- The Matrix Model: This approach involves a 16-week program of behavioral treatment services that include behavioral therapy, individual counseling, group counseling, family education, the support of the 12-Step philosophy, drug testing, and motivation to opt for non-drug-related activities.
- Contingency management intervention: This type of intervention is based on motivation through a reward system. The therapist and program give incentives to recovering persons in exchange for them accepting treatment and maintaining abstinence. For example, a program involving motivational incentives, Motivational Incentives for Enhancing Drug Abuse Recovery (MIEDAR), has proven effective in helping methamphetamine users to recover.
In terms of a treatment setting, as the Substance Abuse and Mental Health Services Administration (SAMHSA) discusses, inpatient treatment may be advisable for severe cases of long-term meth abuse.
Less severe cases of meth abuse or addiction may be managed in an outpatient treatment program.
According to one research group, most meth users would benefit greatly from an intensive outpatient program in which the recovering person receives counseling for 3-5 per week over the course of at least three months.
As SAMHSA notes, a suitable rehab program will be one in which the treatment approaches are adapted to the particular needs of recovering clients. For instance, meth use (at least in the short-term) can result in certain cognitive impairments, such as deficits in verbal memory (more so than visual memory). A program familiar with this side effect would, in turn, have program features that use pictures more than vocabulary; in concrete terms, this could mean providing informational handouts with graphics that explain the key points being made. An effective rehab center for meth abuse recovery is one that is responsive to the side effects associated with meth abuse and builds treatment features around this information.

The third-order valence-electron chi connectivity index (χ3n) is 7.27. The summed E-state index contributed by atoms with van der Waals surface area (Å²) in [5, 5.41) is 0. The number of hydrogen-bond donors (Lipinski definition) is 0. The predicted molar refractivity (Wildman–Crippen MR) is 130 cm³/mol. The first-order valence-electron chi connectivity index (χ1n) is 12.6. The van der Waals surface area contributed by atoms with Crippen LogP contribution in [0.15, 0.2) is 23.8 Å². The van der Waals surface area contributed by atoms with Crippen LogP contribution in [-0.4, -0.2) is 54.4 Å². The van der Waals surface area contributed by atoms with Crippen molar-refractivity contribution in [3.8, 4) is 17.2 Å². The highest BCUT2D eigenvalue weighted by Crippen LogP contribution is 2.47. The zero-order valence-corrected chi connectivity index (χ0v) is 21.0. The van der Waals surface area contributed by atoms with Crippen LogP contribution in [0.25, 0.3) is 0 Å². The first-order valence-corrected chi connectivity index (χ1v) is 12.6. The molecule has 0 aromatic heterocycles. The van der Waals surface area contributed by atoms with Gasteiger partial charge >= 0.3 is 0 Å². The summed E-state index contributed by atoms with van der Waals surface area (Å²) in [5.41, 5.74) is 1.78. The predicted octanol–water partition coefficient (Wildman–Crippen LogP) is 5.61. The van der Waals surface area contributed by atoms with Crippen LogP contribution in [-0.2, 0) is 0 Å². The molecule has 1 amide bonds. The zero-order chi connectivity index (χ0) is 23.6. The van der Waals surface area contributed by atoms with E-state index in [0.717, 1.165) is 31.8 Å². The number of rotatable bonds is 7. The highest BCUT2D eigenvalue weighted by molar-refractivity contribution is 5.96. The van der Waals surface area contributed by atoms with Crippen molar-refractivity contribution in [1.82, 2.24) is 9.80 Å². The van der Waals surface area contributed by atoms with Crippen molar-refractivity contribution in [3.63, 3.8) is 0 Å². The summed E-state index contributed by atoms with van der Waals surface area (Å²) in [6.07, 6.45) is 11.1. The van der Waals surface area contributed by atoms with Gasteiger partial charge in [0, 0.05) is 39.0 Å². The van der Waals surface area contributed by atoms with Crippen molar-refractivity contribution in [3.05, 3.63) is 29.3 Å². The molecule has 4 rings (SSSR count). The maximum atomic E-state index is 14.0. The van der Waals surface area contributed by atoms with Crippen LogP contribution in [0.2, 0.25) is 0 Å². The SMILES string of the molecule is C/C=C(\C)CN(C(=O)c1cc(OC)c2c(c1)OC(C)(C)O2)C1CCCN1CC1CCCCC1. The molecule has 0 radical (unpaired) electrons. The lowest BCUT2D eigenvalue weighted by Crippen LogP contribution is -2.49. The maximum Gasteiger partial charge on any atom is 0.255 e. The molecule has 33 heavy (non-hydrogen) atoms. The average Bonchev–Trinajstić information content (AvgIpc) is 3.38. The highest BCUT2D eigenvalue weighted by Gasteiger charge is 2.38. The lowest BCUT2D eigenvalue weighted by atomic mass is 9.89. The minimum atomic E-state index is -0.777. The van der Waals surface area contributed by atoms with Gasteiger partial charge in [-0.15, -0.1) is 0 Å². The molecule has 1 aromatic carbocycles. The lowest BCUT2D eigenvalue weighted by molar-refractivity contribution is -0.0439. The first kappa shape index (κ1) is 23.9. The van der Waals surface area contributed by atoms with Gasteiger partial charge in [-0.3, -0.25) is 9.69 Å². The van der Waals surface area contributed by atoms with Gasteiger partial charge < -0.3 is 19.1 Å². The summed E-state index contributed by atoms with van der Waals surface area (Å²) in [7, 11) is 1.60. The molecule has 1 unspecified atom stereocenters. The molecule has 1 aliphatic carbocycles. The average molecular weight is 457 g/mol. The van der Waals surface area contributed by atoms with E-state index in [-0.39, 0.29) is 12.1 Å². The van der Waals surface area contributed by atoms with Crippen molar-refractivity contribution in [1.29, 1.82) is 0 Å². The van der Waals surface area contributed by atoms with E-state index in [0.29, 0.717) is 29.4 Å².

Overcoming Barriers to Treatment
The addictiveness of meth is one of the greatest obstacles in the way of receiving treatment
The paths to rehab treatment are many. For instance, meth abusers may have an encounter with the law and then be court-ordered to treatment (either in lieu of jail time or as a condition of probation post-incarceration). It is important to note that those who are sent to treatment through the criminal justice fare just as well, sometimes even better, than individuals who did not have court referrals.
The intense high associated with meth can mean that many users will refuse to seek treatment on their own. For this reason, support from family or other concerned individuals is critical.
Those who are ready to help a loved one who abuses meth are best advised to take useful preparatory steps, such as learning about meth addiction, finding out about treatment options, developing a plan to help get the meth user into treatment, and reaching out to professionals for assistance. A formal or informal intervention, if timed when a meth user is not high, can be effective way to get treatment started. Despite the devastating effect meth has on people, it is important for concerned persons not to lose sight of their ability to help. Recovery is always possible.